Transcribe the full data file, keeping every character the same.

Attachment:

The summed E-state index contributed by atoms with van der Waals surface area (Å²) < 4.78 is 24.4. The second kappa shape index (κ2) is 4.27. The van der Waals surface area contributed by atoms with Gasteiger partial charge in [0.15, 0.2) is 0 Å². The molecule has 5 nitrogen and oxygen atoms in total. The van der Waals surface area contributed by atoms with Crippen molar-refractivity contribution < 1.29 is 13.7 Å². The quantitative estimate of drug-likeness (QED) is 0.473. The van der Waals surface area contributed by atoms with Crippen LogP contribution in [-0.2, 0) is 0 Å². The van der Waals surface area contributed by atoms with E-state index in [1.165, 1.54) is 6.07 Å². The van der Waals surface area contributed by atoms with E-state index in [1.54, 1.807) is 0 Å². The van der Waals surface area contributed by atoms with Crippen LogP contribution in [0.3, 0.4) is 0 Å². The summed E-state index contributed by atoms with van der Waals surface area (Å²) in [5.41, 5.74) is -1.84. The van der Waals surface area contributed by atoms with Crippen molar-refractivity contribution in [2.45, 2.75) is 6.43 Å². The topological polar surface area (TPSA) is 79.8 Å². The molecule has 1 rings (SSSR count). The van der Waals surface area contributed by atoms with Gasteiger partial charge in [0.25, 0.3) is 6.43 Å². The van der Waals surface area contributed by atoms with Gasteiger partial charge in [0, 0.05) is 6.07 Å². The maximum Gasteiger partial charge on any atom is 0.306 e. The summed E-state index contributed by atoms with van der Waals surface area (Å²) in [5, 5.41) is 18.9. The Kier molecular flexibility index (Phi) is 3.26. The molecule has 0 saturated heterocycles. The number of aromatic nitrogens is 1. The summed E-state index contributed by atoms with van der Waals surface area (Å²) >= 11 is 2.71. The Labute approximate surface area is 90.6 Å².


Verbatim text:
The summed E-state index contributed by atoms with van der Waals surface area (Å²) < 4.78 is 24.4. The second kappa shape index (κ2) is 4.27. The van der Waals surface area contributed by atoms with Gasteiger partial charge in [0.15, 0.2) is 0 Å². The molecule has 5 nitrogen and oxygen atoms in total. The van der Waals surface area contributed by atoms with Crippen molar-refractivity contribution < 1.29 is 13.7 Å². The quantitative estimate of drug-likeness (QED) is 0.473. The van der Waals surface area contributed by atoms with Crippen LogP contribution in [-0.2, 0) is 0 Å². The van der Waals surface area contributed by atoms with E-state index in [1.165, 1.54) is 6.07 Å². The van der Waals surface area contributed by atoms with E-state index in [1.54, 1.807) is 0 Å². The van der Waals surface area contributed by atoms with Crippen LogP contribution in [0.3, 0.4) is 0 Å². The summed E-state index contributed by atoms with van der Waals surface area (Å²) in [5.41, 5.74) is -1.84. The van der Waals surface area contributed by atoms with Crippen molar-refractivity contribution in [2.45, 2.75) is 6.43 Å². The topological polar surface area (TPSA) is 79.8 Å². The molecule has 1 rings (SSSR count). The van der Waals surface area contributed by atoms with Gasteiger partial charge in [0.25, 0.3) is 6.43 Å². The van der Waals surface area contributed by atoms with Gasteiger partial charge in [0, 0.05) is 6.07 Å². The maximum Gasteiger partial charge on any atom is 0.306 e. The summed E-state index contributed by atoms with van der Waals surface area (Å²) in [5, 5.41) is 18.9. The Kier molecular flexibility index (Phi) is 3.26. The molecule has 0 saturated heterocycles. The number of aromatic nitrogens is 1. The summed E-state index contributed by atoms with van der Waals surface area (Å²) >= 11 is 2.71. The Labute approximate surface area is 90.6 Å².